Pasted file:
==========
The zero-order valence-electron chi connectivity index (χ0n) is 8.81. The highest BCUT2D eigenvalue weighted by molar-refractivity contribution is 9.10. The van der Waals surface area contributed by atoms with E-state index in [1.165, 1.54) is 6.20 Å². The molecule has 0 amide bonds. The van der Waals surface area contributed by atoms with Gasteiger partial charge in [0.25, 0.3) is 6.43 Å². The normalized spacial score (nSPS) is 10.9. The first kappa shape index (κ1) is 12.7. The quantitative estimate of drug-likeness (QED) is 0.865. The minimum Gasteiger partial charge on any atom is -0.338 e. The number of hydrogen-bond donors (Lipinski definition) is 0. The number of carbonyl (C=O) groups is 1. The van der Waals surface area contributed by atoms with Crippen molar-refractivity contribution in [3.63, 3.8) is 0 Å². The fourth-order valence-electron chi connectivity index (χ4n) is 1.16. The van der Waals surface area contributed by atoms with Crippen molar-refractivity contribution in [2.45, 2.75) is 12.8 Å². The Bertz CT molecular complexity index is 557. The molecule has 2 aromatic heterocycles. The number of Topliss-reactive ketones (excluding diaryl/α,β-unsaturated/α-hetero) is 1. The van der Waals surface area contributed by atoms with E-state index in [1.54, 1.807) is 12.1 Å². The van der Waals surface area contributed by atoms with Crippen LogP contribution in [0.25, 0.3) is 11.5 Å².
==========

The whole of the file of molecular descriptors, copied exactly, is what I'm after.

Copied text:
The zero-order valence-electron chi connectivity index (χ0n) is 8.81. The highest BCUT2D eigenvalue weighted by molar-refractivity contribution is 9.10. The van der Waals surface area contributed by atoms with E-state index in [1.165, 1.54) is 6.20 Å². The molecule has 0 amide bonds. The van der Waals surface area contributed by atoms with Gasteiger partial charge in [0.25, 0.3) is 6.43 Å². The normalized spacial score (nSPS) is 10.9. The first kappa shape index (κ1) is 12.7. The quantitative estimate of drug-likeness (QED) is 0.865. The minimum Gasteiger partial charge on any atom is -0.338 e. The number of hydrogen-bond donors (Lipinski definition) is 0. The number of carbonyl (C=O) groups is 1. The van der Waals surface area contributed by atoms with Crippen molar-refractivity contribution in [3.63, 3.8) is 0 Å². The fourth-order valence-electron chi connectivity index (χ4n) is 1.16. The van der Waals surface area contributed by atoms with Crippen molar-refractivity contribution in [2.45, 2.75) is 12.8 Å². The Bertz CT molecular complexity index is 557. The molecule has 2 aromatic heterocycles. The number of Topliss-reactive ketones (excluding diaryl/α,β-unsaturated/α-hetero) is 1. The van der Waals surface area contributed by atoms with E-state index in [1.54, 1.807) is 12.1 Å². The van der Waals surface area contributed by atoms with Crippen LogP contribution in [0.25, 0.3) is 11.5 Å².